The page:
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Today is Palm Sunday, the day that Jesus entered into Jerusalem. And it marks the beginning of holy week.

We are going to look at a story from the Gospel of Mark, sometimes called the widow’s mite, or we can call it the widow’s offering. This story is a part of the holy week drama. It is Jesus’ last public appearance in Jerusalem as a free man, a few days before he’s killed. And this is a story that will challenge some common assumptions that we have about giving.

I would like to acknowledge the middle school Sunday school class who studied this passage with me for the last few weeks and helped me with this message.

Alright let’s break down the –

The Story

v. 41 – “And he sat down opposite the treasury and watched the people putting money into the offering box.”  The “he” is Jesus. And he is in the Temple complex.

“The treasury” probably refers to one of the 13 trumpet shaped chests that were used to collect offerings (not a building; see also John 8:20). The box would have a trumpet shaped opening to receive the offerings. (Something like an old gramophone?) It’s called “the offering box” later in our verse.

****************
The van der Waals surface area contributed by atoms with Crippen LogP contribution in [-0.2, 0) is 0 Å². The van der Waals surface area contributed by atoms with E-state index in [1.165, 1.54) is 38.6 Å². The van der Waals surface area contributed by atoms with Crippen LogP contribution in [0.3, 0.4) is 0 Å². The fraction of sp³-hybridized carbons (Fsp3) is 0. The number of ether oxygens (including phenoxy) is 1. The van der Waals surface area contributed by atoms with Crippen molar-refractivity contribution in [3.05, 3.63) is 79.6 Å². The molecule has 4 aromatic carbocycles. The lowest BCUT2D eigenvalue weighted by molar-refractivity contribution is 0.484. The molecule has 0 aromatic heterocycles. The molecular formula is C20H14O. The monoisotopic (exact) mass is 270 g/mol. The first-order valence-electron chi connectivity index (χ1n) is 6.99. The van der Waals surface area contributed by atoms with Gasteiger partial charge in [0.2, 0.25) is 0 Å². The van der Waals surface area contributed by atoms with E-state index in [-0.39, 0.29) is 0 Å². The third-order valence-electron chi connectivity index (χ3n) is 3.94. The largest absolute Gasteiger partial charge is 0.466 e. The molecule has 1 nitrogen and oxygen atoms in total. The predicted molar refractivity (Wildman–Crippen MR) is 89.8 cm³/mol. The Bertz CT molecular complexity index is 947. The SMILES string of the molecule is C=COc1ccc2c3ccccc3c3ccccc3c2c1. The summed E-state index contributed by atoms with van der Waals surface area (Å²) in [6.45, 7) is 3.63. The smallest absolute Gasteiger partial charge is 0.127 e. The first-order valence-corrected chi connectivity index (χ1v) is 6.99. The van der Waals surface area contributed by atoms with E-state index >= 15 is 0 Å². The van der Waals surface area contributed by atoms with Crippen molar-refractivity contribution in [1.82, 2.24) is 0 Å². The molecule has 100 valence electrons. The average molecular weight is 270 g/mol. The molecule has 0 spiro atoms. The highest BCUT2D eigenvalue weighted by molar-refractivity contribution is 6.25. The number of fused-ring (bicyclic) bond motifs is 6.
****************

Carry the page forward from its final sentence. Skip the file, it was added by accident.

These offerings were most likely free will offerings given for sacrifices and the upkeep of the Temple.

This scene took place in the court of women, or the outer precinct of the Temple complex. Jesus was in this area sitting and watching. I don’t know about you, but sometimes I like to sit in the Mall and watch people. And like a mall, there would have been crowds in this place moving about, doing various things.